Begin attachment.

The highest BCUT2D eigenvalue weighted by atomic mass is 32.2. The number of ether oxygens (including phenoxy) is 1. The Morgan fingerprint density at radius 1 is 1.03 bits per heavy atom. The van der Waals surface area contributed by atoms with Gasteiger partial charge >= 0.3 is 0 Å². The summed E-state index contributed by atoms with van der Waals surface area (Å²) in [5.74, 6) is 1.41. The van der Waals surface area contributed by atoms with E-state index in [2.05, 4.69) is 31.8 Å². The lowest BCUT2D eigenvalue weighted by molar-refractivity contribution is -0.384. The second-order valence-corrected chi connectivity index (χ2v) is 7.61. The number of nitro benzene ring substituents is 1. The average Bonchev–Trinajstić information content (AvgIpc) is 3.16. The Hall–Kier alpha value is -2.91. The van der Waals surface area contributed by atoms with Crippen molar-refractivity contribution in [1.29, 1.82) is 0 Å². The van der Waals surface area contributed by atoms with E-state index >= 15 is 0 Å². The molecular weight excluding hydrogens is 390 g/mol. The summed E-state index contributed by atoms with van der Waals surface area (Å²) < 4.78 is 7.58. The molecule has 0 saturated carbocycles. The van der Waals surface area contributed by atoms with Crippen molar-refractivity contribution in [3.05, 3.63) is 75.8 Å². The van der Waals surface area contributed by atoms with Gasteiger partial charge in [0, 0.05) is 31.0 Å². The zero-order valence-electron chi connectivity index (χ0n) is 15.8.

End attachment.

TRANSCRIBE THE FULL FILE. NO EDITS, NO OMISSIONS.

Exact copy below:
The highest BCUT2D eigenvalue weighted by atomic mass is 32.2. The number of ether oxygens (including phenoxy) is 1. The Morgan fingerprint density at radius 1 is 1.03 bits per heavy atom. The van der Waals surface area contributed by atoms with Gasteiger partial charge >= 0.3 is 0 Å². The summed E-state index contributed by atoms with van der Waals surface area (Å²) in [5.74, 6) is 1.41. The van der Waals surface area contributed by atoms with E-state index in [2.05, 4.69) is 31.8 Å². The lowest BCUT2D eigenvalue weighted by molar-refractivity contribution is -0.384. The second-order valence-corrected chi connectivity index (χ2v) is 7.61. The number of nitro benzene ring substituents is 1. The average Bonchev–Trinajstić information content (AvgIpc) is 3.16. The Hall–Kier alpha value is -2.91. The van der Waals surface area contributed by atoms with Crippen molar-refractivity contribution in [1.29, 1.82) is 0 Å². The van der Waals surface area contributed by atoms with E-state index >= 15 is 0 Å². The molecular weight excluding hydrogens is 390 g/mol. The summed E-state index contributed by atoms with van der Waals surface area (Å²) < 4.78 is 7.58. The molecule has 0 saturated carbocycles. The van der Waals surface area contributed by atoms with Crippen molar-refractivity contribution in [3.05, 3.63) is 75.8 Å². The van der Waals surface area contributed by atoms with Gasteiger partial charge in [0, 0.05) is 31.0 Å². The zero-order valence-electron chi connectivity index (χ0n) is 15.8.